MVST 3535. BUILDING THE IDEAL CITY. (4 Credits)
This course introduces students to the investigation of the role that economic concepts such as profit, work, utility, and exchange play in defining the ideal city as a realizable political project. Students will investigate ethical and economic concepts and their interrelation in the debate on the best form of State and government that developed from antiquity to modern American Utopian Communities. The course includes texts from various sources, philosophical, theological, society developed in time and influence modern political thought. The course focuses on the impact of the socio-economic doctrines of the Church in shaping the idea of a possible, realizable, ideal city.
MVST 3700. MEDICINE, MAGIC, AND MIRACLES: SICKNESS AND HEALTH IN THE EARLY MIDDLE AGES. (4 Credits)
This course provides an introduction to the systems of learned medicine of western Europe from Late Antiquity to the High Middle Ages. Using a wide range of sources, including medical texts, hagiography, liturgy, and modern scientific studies, we will explore the distinctions between medical theory and practice, the relationship of secular and ecclesiastical authorities to the compilation of medical knowledge and the fundamental question of what constitutes medicine and what does not. In addition, we will consider the changing definition of illness and health through an investigation of medieval responses to the cataclysm of the Black Death. Four-credit courses that meet for 150 minutes per week require three additional hours of class preparation per week on the part of the student in lieu of an additional hour of formal instruction.
MVST 3701. ROYAL SAINTS OF MEDIEVAL EUROPE: POLITICS, LITURGY AND GENDER. (4 Credits)
This course investigates how kings and queens became saints during the European Middle Ages, alongside broader debates about medieval notions of sanctity, gender, and power. Using varied sources including hagiography, liturgy, chronicles, and material culture, we will explore the reasons why royal saints were remembered and the ways they were venerated in the celebrations of the Church. Through a series of case studies, we will also consider the uses of royal saints as propaganda by church and secular authorities to legitimize their rule, promote ongoing Christianizing efforts, and engender zeal for the Crusades.
MVST 3800. CLOISTERS, CASTLES, AND KINGS: MEDIEVAL BAVARIA. (4 Credits)
This course will explore medieval secular and church history as it manifested itself in the literature and culture of Bavaria. Includes a study abroad component. Spring break visit to Regensburg and Munich. Four-credit courses that meet for 150 minutes per week require three additional hours of class preparation per week on the part of the student in lieu of an additional hour of formal instruction.
Attributes: ALC, COLI, GERM, MLL.
MVST 4003. WAR AND PEACE: JUST WAR THEORY. (4 Credits)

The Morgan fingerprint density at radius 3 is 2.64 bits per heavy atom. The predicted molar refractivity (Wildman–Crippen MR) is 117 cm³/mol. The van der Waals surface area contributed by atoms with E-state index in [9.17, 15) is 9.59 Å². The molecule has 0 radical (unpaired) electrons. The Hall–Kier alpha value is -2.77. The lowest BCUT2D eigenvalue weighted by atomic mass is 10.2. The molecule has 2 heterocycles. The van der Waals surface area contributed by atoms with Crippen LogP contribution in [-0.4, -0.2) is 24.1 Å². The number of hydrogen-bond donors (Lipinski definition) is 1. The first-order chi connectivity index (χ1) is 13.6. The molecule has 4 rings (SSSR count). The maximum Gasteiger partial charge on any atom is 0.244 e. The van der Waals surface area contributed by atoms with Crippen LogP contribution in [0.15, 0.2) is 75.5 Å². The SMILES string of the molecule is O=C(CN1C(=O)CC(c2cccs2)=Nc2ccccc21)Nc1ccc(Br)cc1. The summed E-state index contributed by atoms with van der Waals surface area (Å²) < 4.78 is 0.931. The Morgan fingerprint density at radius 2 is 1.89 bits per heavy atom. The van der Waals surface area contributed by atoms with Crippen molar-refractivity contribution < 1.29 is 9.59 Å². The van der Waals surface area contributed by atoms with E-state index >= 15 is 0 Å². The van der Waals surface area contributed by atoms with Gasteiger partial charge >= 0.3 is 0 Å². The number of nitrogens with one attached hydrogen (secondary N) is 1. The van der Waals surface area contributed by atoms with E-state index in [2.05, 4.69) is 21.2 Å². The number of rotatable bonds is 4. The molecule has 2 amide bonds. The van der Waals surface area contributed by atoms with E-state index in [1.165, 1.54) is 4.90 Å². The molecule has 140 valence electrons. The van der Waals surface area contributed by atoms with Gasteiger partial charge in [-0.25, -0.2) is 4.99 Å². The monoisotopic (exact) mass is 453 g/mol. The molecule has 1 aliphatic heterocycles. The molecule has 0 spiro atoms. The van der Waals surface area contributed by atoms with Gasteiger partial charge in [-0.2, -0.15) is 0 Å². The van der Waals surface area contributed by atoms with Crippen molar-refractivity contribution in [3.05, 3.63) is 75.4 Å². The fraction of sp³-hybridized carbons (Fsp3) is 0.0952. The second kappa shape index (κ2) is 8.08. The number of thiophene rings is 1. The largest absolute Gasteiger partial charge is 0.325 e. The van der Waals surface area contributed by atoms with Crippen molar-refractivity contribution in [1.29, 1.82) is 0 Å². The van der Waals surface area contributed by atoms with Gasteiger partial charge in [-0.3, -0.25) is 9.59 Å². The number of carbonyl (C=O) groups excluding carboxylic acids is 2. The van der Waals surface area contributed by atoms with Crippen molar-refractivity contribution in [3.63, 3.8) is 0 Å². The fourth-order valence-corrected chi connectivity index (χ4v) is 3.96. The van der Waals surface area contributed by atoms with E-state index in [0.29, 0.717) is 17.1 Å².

This is a Senior values seminar, usually offered in Philosophy. It is a course in applied ethics. It will involve the application of a normative ethical theory to the moral problems associated with war. Four-credit courses that meet for 150 minutes per week require three additional hours of class preparation per week on the part of the student in lieu of an additional hour of formal instruction.
MVST 4005. THE MEDIEVAL TRAVELER. (4 Credits)
This course follows the routes of pilgrims, crusaders, merchants, nobles and peasants as they charted a course for lands of promise and hoped-for prosperity. In Medieval Traveler, we will read selections from the diaries, chronicles, and historical literature written by and about travelers in the Middle Ages. We will begin and end with travelers who sought miracles, marvels, and new trading routes on the cusp of the known world. We will focus in particular on the practicalities of medieval travel, and well as the reasons for traveling: the sacred, the profane, and everything in between. This will be an interactive class, be prepared to discuss and debate issues of interest. Four-credit courses that meet for 150 minutes per week require three additional hours of class preparation per week on the part of the student in lieu of an additional hour of formal instruction.
Attributes: ENGL, GLBL, HIST, ICC, OCST, REST.
MVST 4006. DANTE'S COSMOS SCIENCE, THEOLOGY AND LITERATURE. (4 Credits)
This course investigates Dante's cosmos in the Divine Comedy through medieval science, theology, and poetry. Disentangling the context of the Comedy from Dante's encyclopedic culture through reading in the disciplines of his time will lead students to a deeper comprehension of the multidimensionality of Dante's universe than is possible through any singular disciplinary. The course will broaden students perception of the medieval cosmos in contrast with contemporary notions of cosmology. Four-credit courses that meet for 150 minutes per week require three additional hours of class preparation per week on the part of the student in lieu of an additional hour of formal instruction.